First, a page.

Pacific National (PN), Australia’s largest rail freight company, continues its assault on the wages and conditions of train drivers in its Victorian Rural and Bulk division, which hauls grain, mineral sands and other primary commodities.
The company and the union representing locomotive drivers, the Rail, Tram and Bus Union, have been bargaining for more than a year and are now entrenched in dispute. According to the minutes of negotiation meetings dating back to February, PN sought to have the union removed as a party from any future agreement. The company also wants drivers to accept a pay cut of up to $19,000 a year and the loss of existing travel entitlements. Under PN’s proposal, drivers would be expected to sign on to work at multiple locations, up to 120 km apart, without reimbursement for their travel. It also wants to remove conversion rights for casual workers.
Pacific National has also engaged a Western Australian-based labour hire agency, Railtrain, to provide what it’s calling “a contingent” labour force on cut-price wages. The RTBU is in negotiations with Railtrain and is seeking to represent labour hire workers. The union is pushing for the alignment of the labour hire base rates of pay with the industry standard and greater provision for permanency. Railtrain is ignoring the union.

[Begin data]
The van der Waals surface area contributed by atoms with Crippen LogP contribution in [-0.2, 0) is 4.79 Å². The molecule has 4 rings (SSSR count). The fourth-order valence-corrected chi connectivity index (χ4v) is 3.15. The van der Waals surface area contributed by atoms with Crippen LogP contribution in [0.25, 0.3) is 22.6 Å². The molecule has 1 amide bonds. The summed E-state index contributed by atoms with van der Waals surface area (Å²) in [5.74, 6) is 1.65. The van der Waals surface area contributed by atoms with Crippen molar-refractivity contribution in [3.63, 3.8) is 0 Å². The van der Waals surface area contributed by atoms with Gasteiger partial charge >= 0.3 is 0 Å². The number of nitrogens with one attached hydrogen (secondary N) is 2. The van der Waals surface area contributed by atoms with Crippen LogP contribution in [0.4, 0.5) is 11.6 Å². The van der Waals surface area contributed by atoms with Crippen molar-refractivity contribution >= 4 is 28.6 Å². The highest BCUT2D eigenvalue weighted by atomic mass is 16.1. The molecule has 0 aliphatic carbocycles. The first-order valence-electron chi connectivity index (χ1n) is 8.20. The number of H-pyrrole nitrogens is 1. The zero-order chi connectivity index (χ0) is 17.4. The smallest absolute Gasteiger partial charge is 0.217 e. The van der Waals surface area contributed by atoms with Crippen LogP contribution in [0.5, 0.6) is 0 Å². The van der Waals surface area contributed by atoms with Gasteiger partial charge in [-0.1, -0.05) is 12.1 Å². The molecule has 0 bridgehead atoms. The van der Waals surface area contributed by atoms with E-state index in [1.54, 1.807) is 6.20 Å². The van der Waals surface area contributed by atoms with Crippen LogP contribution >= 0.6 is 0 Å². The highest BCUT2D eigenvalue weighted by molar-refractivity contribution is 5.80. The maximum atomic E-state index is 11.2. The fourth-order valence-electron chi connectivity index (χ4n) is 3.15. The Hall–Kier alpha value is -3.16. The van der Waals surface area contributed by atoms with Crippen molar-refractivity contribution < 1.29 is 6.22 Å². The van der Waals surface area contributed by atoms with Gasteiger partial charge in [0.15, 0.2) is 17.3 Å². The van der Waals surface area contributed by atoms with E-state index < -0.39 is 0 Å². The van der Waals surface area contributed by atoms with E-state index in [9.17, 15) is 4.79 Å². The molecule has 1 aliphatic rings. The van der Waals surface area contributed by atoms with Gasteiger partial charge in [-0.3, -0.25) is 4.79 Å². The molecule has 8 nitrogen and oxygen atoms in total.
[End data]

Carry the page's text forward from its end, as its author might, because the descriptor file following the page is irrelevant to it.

PN locomotive drivers have initiated various work stoppages and go-slows since April. Over the course of the dispute, more than 30 trains have been cancelled and more than 60 have not completed their journeys on time. In early May, PN responded to workers’ industrial action by announcing a seven-day lockout.
Around 3 million tonnes of grain are moved by PN in Victoria each year. As it is now missing freight loads, the Victorian Farmers’ Federation says that grain growers are struggling to get the product of a bumper crop to buyers. Farmers are instead contracting trucking companies to haul their grain to market, but trucks alone will not be enough to move all the state’s grain on time.
The urgency surrounding the farmers’ push to get grain to market gives the locomotive drivers a significant advantage in the dispute. Even though Pacific National is one of the most combative companies in Australia, the industrial strength of the locomotive drivers could yet bring it to heel.